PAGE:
If we note the events that were predicted to precede and herald the second advent—the appearance of Antichrist and the widespread preaching of the gospel—we find the same successive fulfillments, and the same consequent quickening of expectation. “Little children,” writes John, “it is the last time: as we have heard that Antichrist shall come, even now are there many antichrists; whereby we know that it is the last time,” (1 John2:18). These to which he refers were but incipient antichrists, feeble prototypes of that which was to follow; but their presence was enough to bring the end of the age and the return of Christ into vivid expectation. A few centuries later we find the Church, with St. Paul’s Thessalonian prediction in its hands, — “For that day shall not come except there come a falling away first, and that Man of Sin be revealed,” —watching the impending fall of the Roman Empire, and expecting to see that Wicked One emerge from its ruins; since it was an apostolic tradition that the empire was the hindering power that must be taken out of the way before he could be revealed. 2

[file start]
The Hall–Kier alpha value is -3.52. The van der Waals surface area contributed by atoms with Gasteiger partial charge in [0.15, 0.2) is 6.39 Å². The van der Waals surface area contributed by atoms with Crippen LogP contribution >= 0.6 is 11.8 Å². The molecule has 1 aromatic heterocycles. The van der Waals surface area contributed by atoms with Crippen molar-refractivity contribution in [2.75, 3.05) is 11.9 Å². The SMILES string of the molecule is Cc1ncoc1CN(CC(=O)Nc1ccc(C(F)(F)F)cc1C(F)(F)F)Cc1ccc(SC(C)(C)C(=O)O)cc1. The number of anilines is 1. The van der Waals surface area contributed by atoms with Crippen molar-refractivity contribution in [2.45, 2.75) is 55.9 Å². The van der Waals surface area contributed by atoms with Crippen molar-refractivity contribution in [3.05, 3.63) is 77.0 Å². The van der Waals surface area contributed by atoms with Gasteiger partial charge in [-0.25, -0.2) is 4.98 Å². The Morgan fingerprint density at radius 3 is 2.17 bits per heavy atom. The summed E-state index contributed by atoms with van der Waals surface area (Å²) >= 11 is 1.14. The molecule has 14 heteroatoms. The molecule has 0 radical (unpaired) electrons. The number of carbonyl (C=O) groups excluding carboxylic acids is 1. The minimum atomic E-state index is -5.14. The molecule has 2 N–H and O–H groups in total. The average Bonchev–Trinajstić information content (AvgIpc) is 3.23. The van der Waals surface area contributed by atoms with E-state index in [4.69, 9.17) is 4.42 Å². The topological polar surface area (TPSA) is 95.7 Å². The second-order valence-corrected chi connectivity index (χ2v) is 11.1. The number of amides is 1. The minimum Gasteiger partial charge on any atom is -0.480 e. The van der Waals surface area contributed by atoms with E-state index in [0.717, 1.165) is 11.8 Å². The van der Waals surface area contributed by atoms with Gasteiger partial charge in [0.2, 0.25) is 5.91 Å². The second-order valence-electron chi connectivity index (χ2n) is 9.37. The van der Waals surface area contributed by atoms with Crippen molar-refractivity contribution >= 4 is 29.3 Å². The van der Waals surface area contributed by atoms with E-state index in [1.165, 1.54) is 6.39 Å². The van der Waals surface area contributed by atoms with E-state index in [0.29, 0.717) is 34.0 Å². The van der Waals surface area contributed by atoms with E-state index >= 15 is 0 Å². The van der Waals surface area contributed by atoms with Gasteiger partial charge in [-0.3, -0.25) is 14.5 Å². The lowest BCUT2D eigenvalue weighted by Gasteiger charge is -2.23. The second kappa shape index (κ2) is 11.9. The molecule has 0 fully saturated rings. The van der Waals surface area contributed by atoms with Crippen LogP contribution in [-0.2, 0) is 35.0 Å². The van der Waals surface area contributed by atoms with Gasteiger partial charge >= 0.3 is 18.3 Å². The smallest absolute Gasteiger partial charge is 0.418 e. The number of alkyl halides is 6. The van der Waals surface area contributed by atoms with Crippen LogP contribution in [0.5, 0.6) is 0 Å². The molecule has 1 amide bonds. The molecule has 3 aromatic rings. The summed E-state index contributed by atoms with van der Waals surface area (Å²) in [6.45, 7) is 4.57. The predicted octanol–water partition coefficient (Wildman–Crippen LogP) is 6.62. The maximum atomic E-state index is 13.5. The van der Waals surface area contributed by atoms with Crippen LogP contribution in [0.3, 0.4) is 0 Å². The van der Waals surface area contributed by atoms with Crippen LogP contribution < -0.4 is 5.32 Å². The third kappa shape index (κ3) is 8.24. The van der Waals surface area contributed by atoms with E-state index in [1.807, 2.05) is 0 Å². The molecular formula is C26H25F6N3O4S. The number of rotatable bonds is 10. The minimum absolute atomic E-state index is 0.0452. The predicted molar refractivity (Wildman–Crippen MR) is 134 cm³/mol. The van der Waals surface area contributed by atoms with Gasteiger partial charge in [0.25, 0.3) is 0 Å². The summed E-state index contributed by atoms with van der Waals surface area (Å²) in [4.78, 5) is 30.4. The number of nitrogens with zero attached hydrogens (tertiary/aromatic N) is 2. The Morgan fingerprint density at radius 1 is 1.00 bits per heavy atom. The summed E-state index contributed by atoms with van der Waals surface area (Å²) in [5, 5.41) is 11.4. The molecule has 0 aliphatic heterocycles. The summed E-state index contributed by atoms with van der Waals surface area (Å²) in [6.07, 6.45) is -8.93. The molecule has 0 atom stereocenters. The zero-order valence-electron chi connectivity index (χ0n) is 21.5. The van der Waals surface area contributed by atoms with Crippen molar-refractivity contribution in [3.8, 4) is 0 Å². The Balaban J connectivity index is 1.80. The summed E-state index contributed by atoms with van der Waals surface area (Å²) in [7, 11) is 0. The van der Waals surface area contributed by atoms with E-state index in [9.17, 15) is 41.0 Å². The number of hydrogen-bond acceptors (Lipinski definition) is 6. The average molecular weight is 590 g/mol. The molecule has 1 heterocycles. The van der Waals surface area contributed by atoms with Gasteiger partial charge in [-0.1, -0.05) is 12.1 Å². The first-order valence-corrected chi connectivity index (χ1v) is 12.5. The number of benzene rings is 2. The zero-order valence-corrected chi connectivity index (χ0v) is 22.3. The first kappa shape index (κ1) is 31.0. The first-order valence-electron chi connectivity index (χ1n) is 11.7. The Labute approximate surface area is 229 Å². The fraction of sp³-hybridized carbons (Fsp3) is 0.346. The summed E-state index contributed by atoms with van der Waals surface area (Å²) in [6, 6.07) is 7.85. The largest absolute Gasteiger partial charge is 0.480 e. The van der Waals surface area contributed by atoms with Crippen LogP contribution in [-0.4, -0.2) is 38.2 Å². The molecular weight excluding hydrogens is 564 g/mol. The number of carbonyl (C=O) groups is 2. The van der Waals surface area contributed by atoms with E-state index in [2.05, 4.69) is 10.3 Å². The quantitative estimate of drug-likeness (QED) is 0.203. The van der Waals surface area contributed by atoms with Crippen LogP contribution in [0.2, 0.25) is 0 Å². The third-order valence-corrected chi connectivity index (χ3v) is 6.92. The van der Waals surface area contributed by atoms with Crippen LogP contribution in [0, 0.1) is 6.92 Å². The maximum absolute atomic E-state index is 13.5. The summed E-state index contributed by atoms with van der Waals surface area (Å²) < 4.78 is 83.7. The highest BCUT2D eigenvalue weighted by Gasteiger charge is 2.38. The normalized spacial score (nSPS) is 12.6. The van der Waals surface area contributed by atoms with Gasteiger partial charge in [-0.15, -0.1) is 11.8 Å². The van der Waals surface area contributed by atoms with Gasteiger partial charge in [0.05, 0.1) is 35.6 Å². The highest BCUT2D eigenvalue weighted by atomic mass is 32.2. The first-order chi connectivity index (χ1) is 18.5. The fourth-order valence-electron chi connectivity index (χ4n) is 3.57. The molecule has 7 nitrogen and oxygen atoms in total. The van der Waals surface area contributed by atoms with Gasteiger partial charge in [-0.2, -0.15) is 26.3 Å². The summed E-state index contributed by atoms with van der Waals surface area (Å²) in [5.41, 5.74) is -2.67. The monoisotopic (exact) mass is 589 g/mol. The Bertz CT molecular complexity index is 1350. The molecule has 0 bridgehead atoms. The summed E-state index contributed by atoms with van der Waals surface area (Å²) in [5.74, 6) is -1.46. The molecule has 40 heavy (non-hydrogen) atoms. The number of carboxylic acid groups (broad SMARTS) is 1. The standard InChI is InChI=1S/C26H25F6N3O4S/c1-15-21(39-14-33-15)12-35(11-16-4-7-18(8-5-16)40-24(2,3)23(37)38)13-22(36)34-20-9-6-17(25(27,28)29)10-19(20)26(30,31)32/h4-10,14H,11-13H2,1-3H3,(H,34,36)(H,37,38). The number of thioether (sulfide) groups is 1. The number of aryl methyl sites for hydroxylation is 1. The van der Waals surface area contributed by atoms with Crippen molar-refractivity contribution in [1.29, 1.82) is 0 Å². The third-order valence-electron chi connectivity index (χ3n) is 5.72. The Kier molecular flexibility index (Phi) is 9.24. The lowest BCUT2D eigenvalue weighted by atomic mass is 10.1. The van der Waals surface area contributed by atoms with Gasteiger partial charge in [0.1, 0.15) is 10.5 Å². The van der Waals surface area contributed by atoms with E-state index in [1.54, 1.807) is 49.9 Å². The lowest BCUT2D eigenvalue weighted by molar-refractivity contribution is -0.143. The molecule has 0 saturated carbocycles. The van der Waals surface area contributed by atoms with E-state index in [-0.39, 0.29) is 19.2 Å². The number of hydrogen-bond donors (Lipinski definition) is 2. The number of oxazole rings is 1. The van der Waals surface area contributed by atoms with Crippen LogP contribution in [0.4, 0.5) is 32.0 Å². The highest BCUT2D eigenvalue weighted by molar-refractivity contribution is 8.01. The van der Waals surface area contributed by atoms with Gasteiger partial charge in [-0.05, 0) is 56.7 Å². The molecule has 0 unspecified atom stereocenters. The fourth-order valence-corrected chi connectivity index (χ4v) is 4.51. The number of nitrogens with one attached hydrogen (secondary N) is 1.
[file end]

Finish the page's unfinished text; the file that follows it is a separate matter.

The anticipation cast a solemn gloom over the imagination of Christians; but it touched and kindled that gloom with the brightest hope, since it was known that, however terrible the monster, his appearance would be the precursor of the appearing of Christ, who would destroy him by the brightness of His coming. Thus was the advent-consummation brought again into vivid relief. The conception gathered from the prophetic Scriptures was that of a single man, the incarnation of diabolical wickedness, raging and reigning for three years and a half, and then destroyed by the lightning-flash of the epiphany. Such an idea was natural, and tended again to draw the parousia into startling proximity to the generation then living. But as centuries of fulfilling history began to throw their interpretation into prophecy, another conception inevitably emerged. Have we seen, over the shops, those curious changeable signs that present one name to the eye as we approach—which gradually dissolves in passing— and another name as we look back and read again? So with this prediction of Antichrist. To the early Church looking forward it seemed to foretell an individual Man of Sin, of three-years-and-six-months’ reign. But when, out of the gloom and blood of the Middle Ages, the students of prophecy looked backward, they began to see what the apostolic Church could have hardly dreamed of, —a corporate Antichrist; the miniature Man of Sin, who had been expected, now magnified into a monstrous pseudo-Christian hierarchy; the Apocalyptic beast bestriding the centuries, red in tooth and claw with the blood of saints; his twelve hundred and sixty days’ dominion expanded into as many years, constituting for the Church an era of unparalleled suffering and travail and tears; and as they saw and bore witness, once more there burst forth from the Church, from her prophets and reformers, such an advent-shout, “Behold He cometh,” as centuries had not witnessed. To say that the earlier interpreters were more likely to be correct in their conception of Antichrist than we, upon whom the end of the age is dawning, is to say that those who gathered from our Lord’s mysterious predictions— “This generation shall not pass until,” and “there be some standing here who shall not taste of death till they see” —the impression that the kingdom of God should immediately appear, more truly understood Him than we who have for our assistance the exegesis of providential events which eighteen centuries have been drawing out. It is enough to observe that, by a marvelous adjustment of prophecy and history, the watchers in the early Church, and in the modern Church alike, have found constant incitement to expectation.